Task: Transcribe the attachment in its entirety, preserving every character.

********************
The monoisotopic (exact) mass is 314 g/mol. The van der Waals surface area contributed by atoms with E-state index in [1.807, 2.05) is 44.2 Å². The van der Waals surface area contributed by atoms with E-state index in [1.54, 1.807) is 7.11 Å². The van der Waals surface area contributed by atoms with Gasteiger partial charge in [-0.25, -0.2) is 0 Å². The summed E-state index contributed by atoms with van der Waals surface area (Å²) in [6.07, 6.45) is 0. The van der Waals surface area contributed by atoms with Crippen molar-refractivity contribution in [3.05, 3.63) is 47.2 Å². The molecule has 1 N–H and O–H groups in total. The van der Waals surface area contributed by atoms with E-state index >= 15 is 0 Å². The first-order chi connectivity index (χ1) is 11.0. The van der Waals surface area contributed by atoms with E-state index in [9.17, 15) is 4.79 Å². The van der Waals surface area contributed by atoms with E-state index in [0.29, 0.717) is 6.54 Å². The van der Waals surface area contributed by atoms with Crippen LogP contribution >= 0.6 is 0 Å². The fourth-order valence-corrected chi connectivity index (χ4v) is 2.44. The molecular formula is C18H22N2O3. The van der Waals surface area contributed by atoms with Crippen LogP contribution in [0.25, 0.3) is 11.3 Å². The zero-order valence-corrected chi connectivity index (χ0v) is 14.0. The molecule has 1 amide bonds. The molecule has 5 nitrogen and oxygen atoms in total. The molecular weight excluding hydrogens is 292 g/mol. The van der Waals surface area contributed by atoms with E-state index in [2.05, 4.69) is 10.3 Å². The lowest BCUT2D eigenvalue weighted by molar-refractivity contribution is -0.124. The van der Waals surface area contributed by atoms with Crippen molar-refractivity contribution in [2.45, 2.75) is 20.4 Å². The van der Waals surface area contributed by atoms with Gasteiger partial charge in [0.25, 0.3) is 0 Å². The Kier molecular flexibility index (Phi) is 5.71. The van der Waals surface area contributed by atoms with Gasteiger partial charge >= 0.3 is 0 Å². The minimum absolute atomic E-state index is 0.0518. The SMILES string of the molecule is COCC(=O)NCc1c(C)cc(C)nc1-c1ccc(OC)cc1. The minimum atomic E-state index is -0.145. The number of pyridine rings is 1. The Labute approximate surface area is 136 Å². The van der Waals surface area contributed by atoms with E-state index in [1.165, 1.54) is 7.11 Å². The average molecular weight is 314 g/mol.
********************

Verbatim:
The monoisotopic (exact) mass is 314 g/mol. The van der Waals surface area contributed by atoms with E-state index in [1.807, 2.05) is 44.2 Å². The van der Waals surface area contributed by atoms with E-state index in [1.54, 1.807) is 7.11 Å². The van der Waals surface area contributed by atoms with Gasteiger partial charge in [-0.25, -0.2) is 0 Å². The summed E-state index contributed by atoms with van der Waals surface area (Å²) in [6.07, 6.45) is 0. The van der Waals surface area contributed by atoms with Crippen molar-refractivity contribution in [3.05, 3.63) is 47.2 Å². The molecule has 1 N–H and O–H groups in total. The van der Waals surface area contributed by atoms with E-state index >= 15 is 0 Å². The first-order chi connectivity index (χ1) is 11.0. The van der Waals surface area contributed by atoms with E-state index in [9.17, 15) is 4.79 Å². The van der Waals surface area contributed by atoms with E-state index in [0.29, 0.717) is 6.54 Å². The van der Waals surface area contributed by atoms with Crippen LogP contribution >= 0.6 is 0 Å². The fourth-order valence-corrected chi connectivity index (χ4v) is 2.44. The molecular formula is C18H22N2O3. The van der Waals surface area contributed by atoms with Crippen LogP contribution in [0.25, 0.3) is 11.3 Å². The zero-order valence-corrected chi connectivity index (χ0v) is 14.0. The molecule has 1 amide bonds. The molecule has 5 nitrogen and oxygen atoms in total. The molecular weight excluding hydrogens is 292 g/mol. The van der Waals surface area contributed by atoms with E-state index in [2.05, 4.69) is 10.3 Å². The lowest BCUT2D eigenvalue weighted by molar-refractivity contribution is -0.124. The van der Waals surface area contributed by atoms with Crippen molar-refractivity contribution in [2.45, 2.75) is 20.4 Å². The van der Waals surface area contributed by atoms with Gasteiger partial charge in [0.25, 0.3) is 0 Å². The Kier molecular flexibility index (Phi) is 5.71. The van der Waals surface area contributed by atoms with Gasteiger partial charge >= 0.3 is 0 Å². The minimum absolute atomic E-state index is 0.0518. The SMILES string of the molecule is COCC(=O)NCc1c(C)cc(C)nc1-c1ccc(OC)cc1. The minimum atomic E-state index is -0.145. The number of pyridine rings is 1. The Labute approximate surface area is 136 Å². The van der Waals surface area contributed by atoms with E-state index in [1.165, 1.54) is 7.11 Å². The average molecular weight is 314 g/mol.